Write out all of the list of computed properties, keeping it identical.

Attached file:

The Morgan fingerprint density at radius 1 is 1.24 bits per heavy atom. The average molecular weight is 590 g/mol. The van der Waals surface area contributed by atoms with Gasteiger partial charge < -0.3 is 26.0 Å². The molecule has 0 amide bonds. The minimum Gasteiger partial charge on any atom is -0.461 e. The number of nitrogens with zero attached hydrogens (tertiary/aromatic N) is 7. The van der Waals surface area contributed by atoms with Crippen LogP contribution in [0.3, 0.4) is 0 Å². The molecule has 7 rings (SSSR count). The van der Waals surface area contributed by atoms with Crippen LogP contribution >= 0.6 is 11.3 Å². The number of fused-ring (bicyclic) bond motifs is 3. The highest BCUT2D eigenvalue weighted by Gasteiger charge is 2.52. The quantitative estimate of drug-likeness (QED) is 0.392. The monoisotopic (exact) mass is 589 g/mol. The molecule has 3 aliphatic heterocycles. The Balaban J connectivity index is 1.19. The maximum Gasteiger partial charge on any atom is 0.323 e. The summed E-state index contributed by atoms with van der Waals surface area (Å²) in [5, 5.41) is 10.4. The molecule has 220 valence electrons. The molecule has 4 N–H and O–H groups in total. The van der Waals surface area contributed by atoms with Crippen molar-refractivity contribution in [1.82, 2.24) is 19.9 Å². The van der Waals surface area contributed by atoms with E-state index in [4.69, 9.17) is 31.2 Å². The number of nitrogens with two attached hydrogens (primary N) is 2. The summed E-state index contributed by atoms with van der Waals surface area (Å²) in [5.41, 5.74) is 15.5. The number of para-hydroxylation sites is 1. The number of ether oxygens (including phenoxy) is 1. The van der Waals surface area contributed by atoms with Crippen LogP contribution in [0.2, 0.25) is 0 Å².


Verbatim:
The Morgan fingerprint density at radius 1 is 1.24 bits per heavy atom. The average molecular weight is 590 g/mol. The van der Waals surface area contributed by atoms with Gasteiger partial charge < -0.3 is 26.0 Å². The molecule has 0 amide bonds. The minimum Gasteiger partial charge on any atom is -0.461 e. The number of nitrogens with zero attached hydrogens (tertiary/aromatic N) is 7. The van der Waals surface area contributed by atoms with Crippen LogP contribution in [0.3, 0.4) is 0 Å². The molecule has 7 rings (SSSR count). The van der Waals surface area contributed by atoms with Crippen LogP contribution >= 0.6 is 11.3 Å². The number of fused-ring (bicyclic) bond motifs is 3. The highest BCUT2D eigenvalue weighted by Gasteiger charge is 2.52. The quantitative estimate of drug-likeness (QED) is 0.392. The monoisotopic (exact) mass is 589 g/mol. The molecule has 3 aliphatic heterocycles. The Balaban J connectivity index is 1.19. The maximum Gasteiger partial charge on any atom is 0.323 e. The summed E-state index contributed by atoms with van der Waals surface area (Å²) in [5, 5.41) is 10.4. The molecule has 220 valence electrons. The molecule has 4 N–H and O–H groups in total. The van der Waals surface area contributed by atoms with Crippen molar-refractivity contribution in [1.82, 2.24) is 19.9 Å². The van der Waals surface area contributed by atoms with E-state index in [4.69, 9.17) is 31.2 Å². The number of nitrogens with two attached hydrogens (primary N) is 2. The summed E-state index contributed by atoms with van der Waals surface area (Å²) in [5.41, 5.74) is 15.5. The number of para-hydroxylation sites is 1. The number of ether oxygens (including phenoxy) is 1. The van der Waals surface area contributed by atoms with Crippen LogP contribution in [0.2, 0.25) is 0 Å².